CREEDE — The mayor was not flipping hot dogs as he normally would be here on such a sunny, summer day.
When he's not tending to official business in this historic tourist town in southwest Colorado, Jeffrey Larson fires up the grills of the Best Little Dog House. But as the crowds have returned to Main Street, the grills have remained cold.
"We've thought about opening," Larson said this week. "But every time we think about opening, of course it gets a little worse."
Local health officials have been tallying more positive cases of COVID-19 in recent days; the list was approaching 20 heading into the weekend, which might not seem like many.
But it seems so to some within this year-round population of about 300. They know the situation of their nearest medical facility — typically fewer than 20 beds available. They know testing is limited, aware of infections going undetected. And they look to Main Street and realize their population has once again quadrupled, the Texans and Oklahomans and other out-of-staters back again for their second homes, and this time, suspicious minds wonder if they've brought along the world's infamous, invisible invader.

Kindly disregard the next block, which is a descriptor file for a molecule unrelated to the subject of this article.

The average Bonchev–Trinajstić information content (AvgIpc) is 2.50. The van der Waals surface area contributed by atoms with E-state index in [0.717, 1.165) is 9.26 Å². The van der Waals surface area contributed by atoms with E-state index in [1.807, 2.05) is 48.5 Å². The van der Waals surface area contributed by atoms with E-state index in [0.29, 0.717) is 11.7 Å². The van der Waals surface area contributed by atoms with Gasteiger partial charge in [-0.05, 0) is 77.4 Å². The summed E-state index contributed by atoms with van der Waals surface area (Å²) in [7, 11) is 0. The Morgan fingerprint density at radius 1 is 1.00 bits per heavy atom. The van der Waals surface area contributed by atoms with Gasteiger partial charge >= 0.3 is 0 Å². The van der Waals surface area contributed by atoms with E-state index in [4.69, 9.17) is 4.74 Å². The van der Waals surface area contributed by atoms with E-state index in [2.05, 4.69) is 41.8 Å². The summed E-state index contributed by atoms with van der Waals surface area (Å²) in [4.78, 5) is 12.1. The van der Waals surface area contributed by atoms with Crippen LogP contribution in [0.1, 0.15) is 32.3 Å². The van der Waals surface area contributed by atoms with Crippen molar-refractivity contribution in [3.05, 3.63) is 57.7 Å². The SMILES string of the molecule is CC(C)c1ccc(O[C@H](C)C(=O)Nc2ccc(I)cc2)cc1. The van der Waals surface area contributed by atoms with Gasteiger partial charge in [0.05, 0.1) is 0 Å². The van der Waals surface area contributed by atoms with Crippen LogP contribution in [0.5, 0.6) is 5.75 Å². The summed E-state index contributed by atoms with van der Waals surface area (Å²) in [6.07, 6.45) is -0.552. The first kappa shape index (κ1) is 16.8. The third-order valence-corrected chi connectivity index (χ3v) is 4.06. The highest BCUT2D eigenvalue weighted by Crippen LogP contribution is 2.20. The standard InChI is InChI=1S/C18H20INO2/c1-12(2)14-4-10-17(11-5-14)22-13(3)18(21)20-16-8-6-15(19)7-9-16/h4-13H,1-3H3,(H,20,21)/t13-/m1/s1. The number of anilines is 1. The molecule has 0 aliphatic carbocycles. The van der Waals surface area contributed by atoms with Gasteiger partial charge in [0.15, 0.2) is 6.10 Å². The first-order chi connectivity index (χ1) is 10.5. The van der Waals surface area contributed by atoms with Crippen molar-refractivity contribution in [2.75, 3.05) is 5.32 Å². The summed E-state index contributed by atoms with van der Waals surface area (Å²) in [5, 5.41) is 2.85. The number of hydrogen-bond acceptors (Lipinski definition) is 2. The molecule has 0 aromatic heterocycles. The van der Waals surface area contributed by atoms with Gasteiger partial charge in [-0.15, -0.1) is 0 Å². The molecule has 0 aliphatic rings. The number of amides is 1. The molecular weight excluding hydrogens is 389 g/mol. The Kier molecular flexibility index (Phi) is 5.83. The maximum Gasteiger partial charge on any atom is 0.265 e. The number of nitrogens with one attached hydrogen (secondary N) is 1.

Usually this time of year, there's a celebratory buzz about Creede. Now the repertory theater has gone dark, silent with the churches. The people are here, but sometimes it can get so quiet that they can hear the paper flyers waving in the wind, asking them to please mask up.
Folks got nervous back in June, Larson said. There was a dance at a bar, before bars were ordered to close statewide. One attendee later reported testing positive.
Then a bartender tested positive. Then another bartender. Then someone from public works called in sick, the husband of another bartender.
The bars closed. As did a gift shop for a while, because an employee tested positive.
Now the grocer is nervous, Larson said. One positive test from a worker, and the only substantial food shelves around for many miles could shut down.
"And that would be a disaster for Creede," Larson said.
Creede might be a cautionary tale for Colorado's much-beloved mountain towns, whose economies depend on visitors and seasonal residents. But now these places find themselves in a Catch-22.
The money is flowing, but could that be at a cost to health?
"There's certainly that nervousness," said Eagle County Commissioner Kathy Chandler-Henry, representing one of Colorado's early sites of outbreak; outsiders had come to the ski slopes with the virus. This week, the county's emergency manager warned of another "critical tipping point."